CA is pleased to present you with a fantastic animation produced for The Seaside Museum Herne Bay exhibition ‘The Mystery of the Roman Pudding Pans’.
The Kentish mystery, which is now the subject of an ongoing exhibition and animation, concerns the story of the contents of a Roman ship that sank or jettisoned its cargo off the Kent coast, c. AD 180 –200. Pottery from the wreck has been recovered by fishermen since at least the 18th century and was used to cook a Kentish pudding, hence the site being known as ‘pudding pan’.
The animation was written, produced and directed by Phil Gomm, and CA’s very own Senior Marine Consultant Dr Michael Walsh acted as archaeological consultant, due to his ongoing research into the site. Michael’s research was published in 2017 by the British Museum Press, and is available from their online bookshop.
Funded by the National Lottery Heritage Fund, the animation is the result of a partnership between staff and graduates of the Computer Animation Arts at the University of the Creative Arts (UCA) Rochester, professional voice actors, The Seaside Museum and pupils from Herne Bay Junior School, where Michael led a whole school assembly on Friday 26 April. We have thoroughly enjoyed being part of this wonderful project.
A multi-million pound Thames Water project to protect the future of a rare Oxfordshire chalk stream has revealed some fascinating and gruesome discoveries dating back almost 3,000 years. The excavation, led by CA’s Project Officer Paolo Guarino revealed an ancient settlement containing an array of historic artefacts. Among the important finds were 26 human skeletons believed to be from the Iron Age and Roman periods, and some likely to have been involved in ritual burials, along with evidence of dwellings, animal carcasses and household items including pottery, cutting implements and a decorative comb.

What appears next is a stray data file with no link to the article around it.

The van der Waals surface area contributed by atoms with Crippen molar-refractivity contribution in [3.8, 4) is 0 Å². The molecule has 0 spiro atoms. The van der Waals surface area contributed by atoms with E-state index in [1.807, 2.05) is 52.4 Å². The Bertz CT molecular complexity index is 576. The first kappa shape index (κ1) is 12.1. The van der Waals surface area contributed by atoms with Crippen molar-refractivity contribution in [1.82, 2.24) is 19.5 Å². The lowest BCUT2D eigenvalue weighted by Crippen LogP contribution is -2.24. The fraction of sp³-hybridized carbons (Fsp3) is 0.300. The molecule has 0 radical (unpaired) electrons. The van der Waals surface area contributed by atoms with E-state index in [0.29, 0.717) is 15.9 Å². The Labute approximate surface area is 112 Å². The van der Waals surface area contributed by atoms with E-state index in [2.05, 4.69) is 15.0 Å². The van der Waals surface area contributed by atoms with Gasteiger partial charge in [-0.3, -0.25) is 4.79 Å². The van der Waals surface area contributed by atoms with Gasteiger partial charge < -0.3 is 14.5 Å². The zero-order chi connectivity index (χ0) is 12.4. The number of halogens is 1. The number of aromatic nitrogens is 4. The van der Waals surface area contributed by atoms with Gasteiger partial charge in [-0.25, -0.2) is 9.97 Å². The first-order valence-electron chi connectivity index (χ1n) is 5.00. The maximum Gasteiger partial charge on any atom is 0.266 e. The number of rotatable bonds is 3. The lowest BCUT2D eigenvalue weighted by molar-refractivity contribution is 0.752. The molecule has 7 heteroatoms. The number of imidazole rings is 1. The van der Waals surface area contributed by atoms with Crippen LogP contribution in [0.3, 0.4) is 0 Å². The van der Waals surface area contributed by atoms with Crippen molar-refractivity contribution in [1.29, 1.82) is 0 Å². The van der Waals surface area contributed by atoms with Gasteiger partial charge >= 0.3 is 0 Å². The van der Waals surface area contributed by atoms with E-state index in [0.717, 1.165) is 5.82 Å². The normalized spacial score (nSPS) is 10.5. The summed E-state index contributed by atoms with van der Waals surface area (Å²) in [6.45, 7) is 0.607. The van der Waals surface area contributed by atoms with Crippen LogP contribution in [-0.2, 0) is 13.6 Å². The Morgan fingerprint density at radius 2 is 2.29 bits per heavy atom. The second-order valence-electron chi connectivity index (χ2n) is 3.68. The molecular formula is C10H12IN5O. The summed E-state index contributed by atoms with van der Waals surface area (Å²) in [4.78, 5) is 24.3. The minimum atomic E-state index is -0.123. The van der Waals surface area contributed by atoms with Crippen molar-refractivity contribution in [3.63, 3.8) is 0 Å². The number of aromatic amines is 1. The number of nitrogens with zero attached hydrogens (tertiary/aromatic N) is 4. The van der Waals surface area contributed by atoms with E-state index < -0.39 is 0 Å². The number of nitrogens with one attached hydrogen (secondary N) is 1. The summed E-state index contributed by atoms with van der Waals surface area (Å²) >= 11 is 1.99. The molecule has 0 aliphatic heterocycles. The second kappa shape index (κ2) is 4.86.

Our CEO Neil Holbrook, said: “The new Thames Water pipeline provided us with an opportunity to examine a number of previously unknown archaeological sites. The Iron Age site at Childrey Warren was particularly fascinating as it provided a glimpse into the beliefs and superstitions of people living in Oxfordshire before the Roman conquest. Evidence elsewhere suggests that burials in pits might have involved human sacrifice. The discovery challenges our perceptions about the past, and invites us to try to understand the beliefs of people who lived and died more than 2,000 years ago. We’ve had a tremendous reaction to this discovery on social media with people wondering just what was going on here – see what people have been saying at our Facebook post.”
Project Officer Paolo added: “These findings open a unique window into the lives and deaths of communities we often know only for their monumental buildings, such as hillforts or the Uffington White Horse. The results from the analysis of the artefacts, animal bones, the human skeletons and the soil samples will help us add some important information to the history of the communities that occupied these lands so many years ago.”